Helping detainees in need of medical assistance


Tuesday, September 3rd, 2019



This project seeks to highlight the failure to protect individuals from the harm of immigration detention.



Medical Justice believes that immigration detention, and the conditions of immigration detention, are so detrimental to the health and wellbeing of detainees that the only way to protect people from the harm of immigration detention is to bring an end to immigration detention. Until this can be achieved, current policies must be significantly reformed to ensure that the harm caused by these institutions is minimised.


We hope that helping others understand what goes on inside places of immigration detention can help us change policies and improve the situation for detainees across the UK. The FAILURE TO PROTECT project is one attempt to bring the unheard stories of people who have been put at risk by the failure of Home Office policies to protect them from suffering harm in detention to a wider audience and put a human face to the suffering caused.

Consecutive government policies claiming to protect vulnerable people from the harmful impact of detention have failed to achieve their stated purpose and many continue to suffer avoidable harm in immigration detention. This report tells the story of some of those whom the policies failed.

Close to 25,000 people are held in immigration detention annually in the UK. Many will have past histories of trauma, be it from their country of origin or trauma suffered during their journey to the UK. Additionally, some experience destitution and exploitation whilst in the UK due to immigration control.

Comprehensive academic research has demonstrated that immigration detention in and of itself is harmful to the mental health of detainees and that those with previous trauma or mental health issues are at particular risk of harm. Repeated government-commissioned reviews have found that the safeguards in place to ensure that vulnerable people do not end up in detention often fail. And, that when vulnerable people do get detained, the safeguards in place to identify them and trigger a review of their detention, simply aren’t working as intended.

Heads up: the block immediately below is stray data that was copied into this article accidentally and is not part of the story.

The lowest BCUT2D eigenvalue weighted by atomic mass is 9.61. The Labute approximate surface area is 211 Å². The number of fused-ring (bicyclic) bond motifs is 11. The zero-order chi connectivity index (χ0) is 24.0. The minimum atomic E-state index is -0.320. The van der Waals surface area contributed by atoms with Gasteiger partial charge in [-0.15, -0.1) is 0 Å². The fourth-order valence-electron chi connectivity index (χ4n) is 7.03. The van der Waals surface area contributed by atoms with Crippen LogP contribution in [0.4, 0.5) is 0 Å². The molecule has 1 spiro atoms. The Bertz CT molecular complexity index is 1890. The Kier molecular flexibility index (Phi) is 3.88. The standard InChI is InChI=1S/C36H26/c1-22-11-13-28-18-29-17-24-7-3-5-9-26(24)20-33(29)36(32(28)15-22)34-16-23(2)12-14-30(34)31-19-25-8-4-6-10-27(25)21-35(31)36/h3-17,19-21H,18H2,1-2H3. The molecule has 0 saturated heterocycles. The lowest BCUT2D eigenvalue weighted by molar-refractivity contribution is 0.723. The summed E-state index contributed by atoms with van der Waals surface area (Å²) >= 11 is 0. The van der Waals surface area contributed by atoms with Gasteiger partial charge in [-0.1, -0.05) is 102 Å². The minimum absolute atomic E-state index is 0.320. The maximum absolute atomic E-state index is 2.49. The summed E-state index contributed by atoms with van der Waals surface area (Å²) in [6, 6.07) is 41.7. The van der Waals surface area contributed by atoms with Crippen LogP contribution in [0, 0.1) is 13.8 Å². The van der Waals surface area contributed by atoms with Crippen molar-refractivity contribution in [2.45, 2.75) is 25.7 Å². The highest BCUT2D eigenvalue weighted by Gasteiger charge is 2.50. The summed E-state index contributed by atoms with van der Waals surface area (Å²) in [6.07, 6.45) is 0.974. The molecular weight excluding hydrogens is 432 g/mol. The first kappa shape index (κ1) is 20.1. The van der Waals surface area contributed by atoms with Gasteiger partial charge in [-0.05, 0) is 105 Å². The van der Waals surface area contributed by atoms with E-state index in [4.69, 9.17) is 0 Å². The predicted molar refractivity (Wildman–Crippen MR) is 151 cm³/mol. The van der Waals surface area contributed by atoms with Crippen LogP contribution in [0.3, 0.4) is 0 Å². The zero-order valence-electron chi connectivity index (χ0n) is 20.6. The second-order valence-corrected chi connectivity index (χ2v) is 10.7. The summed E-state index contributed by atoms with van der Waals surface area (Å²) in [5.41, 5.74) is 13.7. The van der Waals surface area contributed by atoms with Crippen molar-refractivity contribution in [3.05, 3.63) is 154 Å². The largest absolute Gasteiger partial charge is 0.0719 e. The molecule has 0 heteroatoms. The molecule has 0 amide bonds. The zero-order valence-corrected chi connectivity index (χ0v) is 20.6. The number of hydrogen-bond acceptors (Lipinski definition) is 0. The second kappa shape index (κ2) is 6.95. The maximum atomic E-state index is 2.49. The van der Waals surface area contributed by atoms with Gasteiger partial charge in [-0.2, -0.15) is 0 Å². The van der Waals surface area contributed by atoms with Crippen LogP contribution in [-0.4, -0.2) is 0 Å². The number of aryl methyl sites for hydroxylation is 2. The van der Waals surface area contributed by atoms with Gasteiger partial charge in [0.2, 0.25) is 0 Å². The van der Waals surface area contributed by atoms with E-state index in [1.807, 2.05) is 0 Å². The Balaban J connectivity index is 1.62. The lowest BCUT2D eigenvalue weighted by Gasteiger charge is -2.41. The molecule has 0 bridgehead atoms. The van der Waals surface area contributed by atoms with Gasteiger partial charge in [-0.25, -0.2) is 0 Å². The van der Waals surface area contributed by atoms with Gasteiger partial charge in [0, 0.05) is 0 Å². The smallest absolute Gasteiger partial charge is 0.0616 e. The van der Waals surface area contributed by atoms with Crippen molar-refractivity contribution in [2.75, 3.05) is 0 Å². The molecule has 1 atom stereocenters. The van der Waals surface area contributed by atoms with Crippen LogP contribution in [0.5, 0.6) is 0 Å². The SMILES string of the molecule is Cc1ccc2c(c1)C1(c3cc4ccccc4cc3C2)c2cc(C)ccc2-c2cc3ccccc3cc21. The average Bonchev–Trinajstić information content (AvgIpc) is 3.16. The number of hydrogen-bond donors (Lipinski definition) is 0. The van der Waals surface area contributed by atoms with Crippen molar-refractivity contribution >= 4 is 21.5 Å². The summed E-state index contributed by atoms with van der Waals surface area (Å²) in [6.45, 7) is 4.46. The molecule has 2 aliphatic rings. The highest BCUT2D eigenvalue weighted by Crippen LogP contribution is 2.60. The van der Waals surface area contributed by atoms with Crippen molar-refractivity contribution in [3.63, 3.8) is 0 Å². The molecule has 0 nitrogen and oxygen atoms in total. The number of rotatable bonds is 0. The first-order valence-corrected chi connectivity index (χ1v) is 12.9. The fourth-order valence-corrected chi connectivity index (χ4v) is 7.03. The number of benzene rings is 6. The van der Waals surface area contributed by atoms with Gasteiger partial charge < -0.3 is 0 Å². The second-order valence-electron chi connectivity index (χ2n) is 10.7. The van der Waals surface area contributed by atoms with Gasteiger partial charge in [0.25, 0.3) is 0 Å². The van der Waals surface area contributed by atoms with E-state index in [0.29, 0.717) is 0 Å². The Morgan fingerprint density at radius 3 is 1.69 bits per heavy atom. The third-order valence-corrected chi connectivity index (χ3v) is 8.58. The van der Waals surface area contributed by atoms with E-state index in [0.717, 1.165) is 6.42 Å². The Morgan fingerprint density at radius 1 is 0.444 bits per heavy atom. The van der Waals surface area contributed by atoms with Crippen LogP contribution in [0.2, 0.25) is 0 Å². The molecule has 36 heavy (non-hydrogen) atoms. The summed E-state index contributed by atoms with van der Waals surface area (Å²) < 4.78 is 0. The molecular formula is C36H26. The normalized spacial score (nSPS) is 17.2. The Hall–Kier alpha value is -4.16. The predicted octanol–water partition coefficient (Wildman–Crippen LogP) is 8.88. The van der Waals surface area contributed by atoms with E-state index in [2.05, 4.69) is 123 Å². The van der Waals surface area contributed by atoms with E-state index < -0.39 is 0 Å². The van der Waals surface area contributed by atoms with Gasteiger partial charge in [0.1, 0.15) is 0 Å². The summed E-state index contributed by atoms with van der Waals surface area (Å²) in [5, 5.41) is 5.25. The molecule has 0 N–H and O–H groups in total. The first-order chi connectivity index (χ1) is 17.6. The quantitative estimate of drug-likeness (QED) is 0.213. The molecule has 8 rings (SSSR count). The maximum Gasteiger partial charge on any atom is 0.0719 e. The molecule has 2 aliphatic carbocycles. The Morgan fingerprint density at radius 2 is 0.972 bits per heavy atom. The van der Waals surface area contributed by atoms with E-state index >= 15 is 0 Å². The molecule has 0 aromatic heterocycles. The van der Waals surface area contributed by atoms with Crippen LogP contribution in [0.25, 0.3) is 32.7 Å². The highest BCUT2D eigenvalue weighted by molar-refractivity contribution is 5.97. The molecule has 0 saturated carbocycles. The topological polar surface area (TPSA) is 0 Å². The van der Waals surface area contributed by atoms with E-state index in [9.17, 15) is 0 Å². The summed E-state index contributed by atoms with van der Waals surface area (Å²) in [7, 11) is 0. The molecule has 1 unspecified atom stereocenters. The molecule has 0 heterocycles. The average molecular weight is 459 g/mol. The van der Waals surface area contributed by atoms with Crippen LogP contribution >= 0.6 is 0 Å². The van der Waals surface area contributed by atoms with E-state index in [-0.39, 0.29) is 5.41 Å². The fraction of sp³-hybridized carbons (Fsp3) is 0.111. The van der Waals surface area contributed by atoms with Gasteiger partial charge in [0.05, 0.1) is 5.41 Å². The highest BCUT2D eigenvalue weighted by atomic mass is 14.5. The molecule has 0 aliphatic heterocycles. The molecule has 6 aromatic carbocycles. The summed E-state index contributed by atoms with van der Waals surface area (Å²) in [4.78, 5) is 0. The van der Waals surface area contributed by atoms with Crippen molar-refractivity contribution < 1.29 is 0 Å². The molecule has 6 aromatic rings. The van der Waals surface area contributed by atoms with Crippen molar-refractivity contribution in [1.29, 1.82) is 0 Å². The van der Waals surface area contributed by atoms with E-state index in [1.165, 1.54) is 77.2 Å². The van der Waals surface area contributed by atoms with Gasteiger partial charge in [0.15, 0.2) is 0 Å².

A multitude of reports has documented the negative impact of detention not just on those directly affected by it, but also on their families. Those released from detention often continue to suffer the effects of detention for some time. Official inspectorates consistently issue reports documenting the shortcomings in the operation of the centres themselves.

The Home Office has asserted that successive policies protect vulnerable detainees. Despite this, vulnerable people continue to be detained and suffer harm in detention. Since 2005 Medical Justice has been working to highlight these injustices in immigration detention, and to work towards an end to this harmful regime.

Whilst detention continues, Medical Justice works to improve the safeguards in place for people in detention. We have won some significant victories in this battle but vulnerable detainees continue to fall through the cracks.

The Home Office commissioned Stephen Shaw, a former Prison and Probation Ombudsman, to review the use of immigration detention in 2016. Following the highly critical Shaw review, which found that detention was being used too frequently, that too many people were ending up in detention and that safeguards were inadequate, we were hopeful that there may be significant reform addressing the systemic issues.

However, the government’s response – the so-called Adults at Risk policy – has not achieved this aim and is not fit for purpose.

What follows in this report is an outline of how the system fails individuals caught up in it, how people known to be at increased risk of harm in detention continue to be detained in what is widely accepted to be a harmful environment. Also, the safeguards fail to identify the predictable deterioration of vulnerable detainees until serious harm has been inflicted; harm which may take years to recover from, if at all. This continues whilst ministers and civil servants loudly repeat their commitment to not detaining vulnerable people and despite all the evidence available of the harm detention inflicts.

This harmful system cannot be allowed to continue. Until there is an end to immigration detention, safeguards are, at the very least, needed which are properly protective, inclusive and effective.

The kinds of stories featured here should never happen.

All of the people featured in this report are clients of Medical Justice. All names have been changed, as well as some details, to protect their identities.






Individual casestudies